2012 LEED Rating System Development Highlights

Wednesday, January 26, 2011

2012 LEED Rating System Development

The United States Green Building Council (USGBC) has released their initial draft version of the LEED 2012 Rating System.  There have been two comment periods released for the public to offer their input towards the LEED 2012 draft version and for future LEED rating systems.  The two comment periods are from November 8, 2011 to January 14, 2011 and from July 1, 2011 to August 15, 2011.  Due to the open comment periods, the current draft version will be subject to modifications and is a work in progress.

According to the USGBC, “future LEED updates will focus on increasing the technical rigor of the rating system, and expanding the market sectors able to use LEED.”[1]  Overall, there are three main categories which differentiate LEED 2009 and LEED 2012 draft version: new credit categories, changes to technical content, and revised point distribution. 

Within the draft version, there are currently three new credit categories: Integrated Process (IP), Location and Transportation (LT), and Performance (PF).  These new categories strive to accomplish two goals: provide a better understanding as to which credits help best optimize important issues, and synchronize organization of the LEED commercial rating and LEED for Homes rating system.  Further explanation of each new category is as follows:

  • ·         Integrated Process (IP)[2]: highlights the importance of the use of iterative, inclusionary process in the   design, construction, operations and maintenance of green projects Location and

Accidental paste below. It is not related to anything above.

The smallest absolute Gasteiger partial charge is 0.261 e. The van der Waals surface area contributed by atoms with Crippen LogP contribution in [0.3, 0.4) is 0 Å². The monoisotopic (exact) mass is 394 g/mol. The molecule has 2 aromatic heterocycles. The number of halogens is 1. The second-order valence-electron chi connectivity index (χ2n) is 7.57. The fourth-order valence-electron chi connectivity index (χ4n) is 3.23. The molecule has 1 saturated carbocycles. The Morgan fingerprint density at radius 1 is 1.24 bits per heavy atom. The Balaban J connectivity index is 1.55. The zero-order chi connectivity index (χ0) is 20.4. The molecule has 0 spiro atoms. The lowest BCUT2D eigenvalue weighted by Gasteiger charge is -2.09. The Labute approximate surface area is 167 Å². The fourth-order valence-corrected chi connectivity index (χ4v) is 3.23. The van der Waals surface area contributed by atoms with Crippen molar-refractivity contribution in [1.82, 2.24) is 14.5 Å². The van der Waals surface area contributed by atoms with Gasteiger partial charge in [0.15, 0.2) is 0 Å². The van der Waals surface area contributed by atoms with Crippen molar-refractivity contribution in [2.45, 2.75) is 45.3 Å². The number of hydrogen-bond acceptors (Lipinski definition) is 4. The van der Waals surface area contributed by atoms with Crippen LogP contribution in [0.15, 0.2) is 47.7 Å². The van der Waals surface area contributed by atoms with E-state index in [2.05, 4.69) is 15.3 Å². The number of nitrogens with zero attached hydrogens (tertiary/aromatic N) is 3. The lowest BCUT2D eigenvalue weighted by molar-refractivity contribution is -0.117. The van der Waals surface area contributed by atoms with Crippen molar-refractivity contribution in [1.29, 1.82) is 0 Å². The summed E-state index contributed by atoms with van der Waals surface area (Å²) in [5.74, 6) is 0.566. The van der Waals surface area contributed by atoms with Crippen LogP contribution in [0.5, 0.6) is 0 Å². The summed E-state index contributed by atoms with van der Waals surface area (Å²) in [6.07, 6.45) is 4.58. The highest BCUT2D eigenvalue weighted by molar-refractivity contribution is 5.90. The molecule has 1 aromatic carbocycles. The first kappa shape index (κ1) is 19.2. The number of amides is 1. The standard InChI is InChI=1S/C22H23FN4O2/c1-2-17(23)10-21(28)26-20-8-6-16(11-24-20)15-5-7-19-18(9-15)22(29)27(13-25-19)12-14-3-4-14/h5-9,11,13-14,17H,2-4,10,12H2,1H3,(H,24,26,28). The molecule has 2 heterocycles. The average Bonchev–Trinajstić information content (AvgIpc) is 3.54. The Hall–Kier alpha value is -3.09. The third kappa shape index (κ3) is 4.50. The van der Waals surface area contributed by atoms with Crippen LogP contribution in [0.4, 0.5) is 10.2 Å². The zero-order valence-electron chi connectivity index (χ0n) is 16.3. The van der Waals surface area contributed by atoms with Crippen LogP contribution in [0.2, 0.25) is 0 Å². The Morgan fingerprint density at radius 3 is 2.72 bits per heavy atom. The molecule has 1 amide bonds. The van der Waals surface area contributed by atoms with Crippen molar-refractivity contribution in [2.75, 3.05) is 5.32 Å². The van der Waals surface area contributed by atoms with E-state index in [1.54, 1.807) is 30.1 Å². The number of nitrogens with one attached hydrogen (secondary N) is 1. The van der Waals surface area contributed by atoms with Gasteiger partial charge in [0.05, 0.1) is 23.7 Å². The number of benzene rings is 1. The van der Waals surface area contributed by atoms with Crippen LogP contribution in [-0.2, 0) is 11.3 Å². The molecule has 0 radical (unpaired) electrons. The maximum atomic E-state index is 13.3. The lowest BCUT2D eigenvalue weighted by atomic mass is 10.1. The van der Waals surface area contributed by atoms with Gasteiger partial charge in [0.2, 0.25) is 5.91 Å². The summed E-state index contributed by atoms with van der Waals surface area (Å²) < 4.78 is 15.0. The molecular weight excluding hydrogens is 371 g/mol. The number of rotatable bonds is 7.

• ·        Transportation (LT)[3]: reorganizes project location, planning and transportation issues into a new category to highlight the importance of and increase dialogue about these issues.  Most of the credits in the new LT category previously existed (in some form) in the Sustainable Sites category.
  • ·       Performance (PF)[4]: highlights the importance of on-going operational performance in LEED projects.  Credits that deal with performance measurement and verification will be reorganized into this category and are intended to be a natural link to USGBC’s Building Performance Partnership (BPP).  The scope of this category includes, but is not limited to: Metering, Commissioning, Utility consumption data reporting, and Occupant comfort/satisfaction surveys.

The point values of the credits will also change and will be weighted as they were for LEED 2009 by using the U.S. Environmental Protection Agency’s Tool for the Reduction and Assessment of Chemical and Other Environmental Impacts (TRACI) categories.  The point allocation was not included in the LEED 2012 draft version for the first comment period but will be completed before the second comment period commences. 

Additional comment periods may be opened as needed for LEED 2012.  The scheduled release of LEED 2012 is set for November 7, 2012.

USGBC, LEED Rating System FAQ, https://www.usgbc.org/ShowFile.aspx?DocumentID=8447

H&A Invited to Testify Before Minnesota Senate Tax Committee